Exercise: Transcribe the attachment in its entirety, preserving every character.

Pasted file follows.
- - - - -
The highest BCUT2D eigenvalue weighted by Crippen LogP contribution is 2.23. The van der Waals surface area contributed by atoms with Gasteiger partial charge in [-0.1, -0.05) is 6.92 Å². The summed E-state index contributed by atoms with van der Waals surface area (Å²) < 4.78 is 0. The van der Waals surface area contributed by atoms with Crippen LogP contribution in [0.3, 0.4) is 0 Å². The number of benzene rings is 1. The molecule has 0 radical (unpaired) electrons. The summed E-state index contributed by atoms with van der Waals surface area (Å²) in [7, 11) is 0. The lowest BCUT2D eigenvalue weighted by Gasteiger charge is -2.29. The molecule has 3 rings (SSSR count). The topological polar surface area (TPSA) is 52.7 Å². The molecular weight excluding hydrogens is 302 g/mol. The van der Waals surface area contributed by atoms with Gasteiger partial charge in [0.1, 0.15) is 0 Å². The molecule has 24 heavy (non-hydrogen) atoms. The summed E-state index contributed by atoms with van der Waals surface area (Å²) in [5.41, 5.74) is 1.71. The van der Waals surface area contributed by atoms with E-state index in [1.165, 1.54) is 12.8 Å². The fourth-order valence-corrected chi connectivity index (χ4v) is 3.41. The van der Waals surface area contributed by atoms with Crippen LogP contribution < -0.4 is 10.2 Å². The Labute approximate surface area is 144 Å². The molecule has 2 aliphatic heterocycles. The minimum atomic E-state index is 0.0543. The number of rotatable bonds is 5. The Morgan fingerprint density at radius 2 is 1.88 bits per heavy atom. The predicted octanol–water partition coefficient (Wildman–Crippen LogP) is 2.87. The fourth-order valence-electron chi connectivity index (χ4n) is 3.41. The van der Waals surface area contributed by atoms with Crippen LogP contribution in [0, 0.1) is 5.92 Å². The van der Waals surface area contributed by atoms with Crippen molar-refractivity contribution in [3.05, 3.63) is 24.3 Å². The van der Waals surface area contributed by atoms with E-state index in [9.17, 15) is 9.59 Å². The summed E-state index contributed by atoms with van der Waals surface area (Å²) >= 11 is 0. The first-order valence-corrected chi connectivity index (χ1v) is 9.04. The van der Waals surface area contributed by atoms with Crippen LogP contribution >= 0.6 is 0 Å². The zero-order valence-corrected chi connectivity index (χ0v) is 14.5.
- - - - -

The highest BCUT2D eigenvalue weighted by Crippen LogP contribution is 2.23. The van der Waals surface area contributed by atoms with Gasteiger partial charge in [-0.1, -0.05) is 6.92 Å². The summed E-state index contributed by atoms with van der Waals surface area (Å²) < 4.78 is 0. The van der Waals surface area contributed by atoms with Crippen LogP contribution in [0.3, 0.4) is 0 Å². The number of benzene rings is 1. The molecule has 0 radical (unpaired) electrons. The summed E-state index contributed by atoms with van der Waals surface area (Å²) in [7, 11) is 0. The lowest BCUT2D eigenvalue weighted by Gasteiger charge is -2.29. The molecule has 3 rings (SSSR count). The topological polar surface area (TPSA) is 52.7 Å². The molecular weight excluding hydrogens is 302 g/mol. The van der Waals surface area contributed by atoms with Gasteiger partial charge in [0.1, 0.15) is 0 Å². The molecule has 24 heavy (non-hydrogen) atoms. The summed E-state index contributed by atoms with van der Waals surface area (Å²) in [5.41, 5.74) is 1.71. The van der Waals surface area contributed by atoms with E-state index in [1.165, 1.54) is 12.8 Å². The fourth-order valence-corrected chi connectivity index (χ4v) is 3.41. The van der Waals surface area contributed by atoms with Crippen LogP contribution < -0.4 is 10.2 Å². The Labute approximate surface area is 144 Å². The molecule has 2 aliphatic heterocycles. The minimum atomic E-state index is 0.0543. The number of rotatable bonds is 5. The Morgan fingerprint density at radius 2 is 1.88 bits per heavy atom. The predicted octanol–water partition coefficient (Wildman–Crippen LogP) is 2.87. The fourth-order valence-electron chi connectivity index (χ4n) is 3.41. The van der Waals surface area contributed by atoms with Crippen LogP contribution in [0, 0.1) is 5.92 Å². The van der Waals surface area contributed by atoms with Crippen molar-refractivity contribution in [3.05, 3.63) is 24.3 Å². The van der Waals surface area contributed by atoms with E-state index in [9.17, 15) is 9.59 Å². The summed E-state index contributed by atoms with van der Waals surface area (Å²) >= 11 is 0. The first-order valence-corrected chi connectivity index (χ1v) is 9.04. The van der Waals surface area contributed by atoms with Crippen LogP contribution >= 0.6 is 0 Å². The zero-order valence-corrected chi connectivity index (χ0v) is 14.5.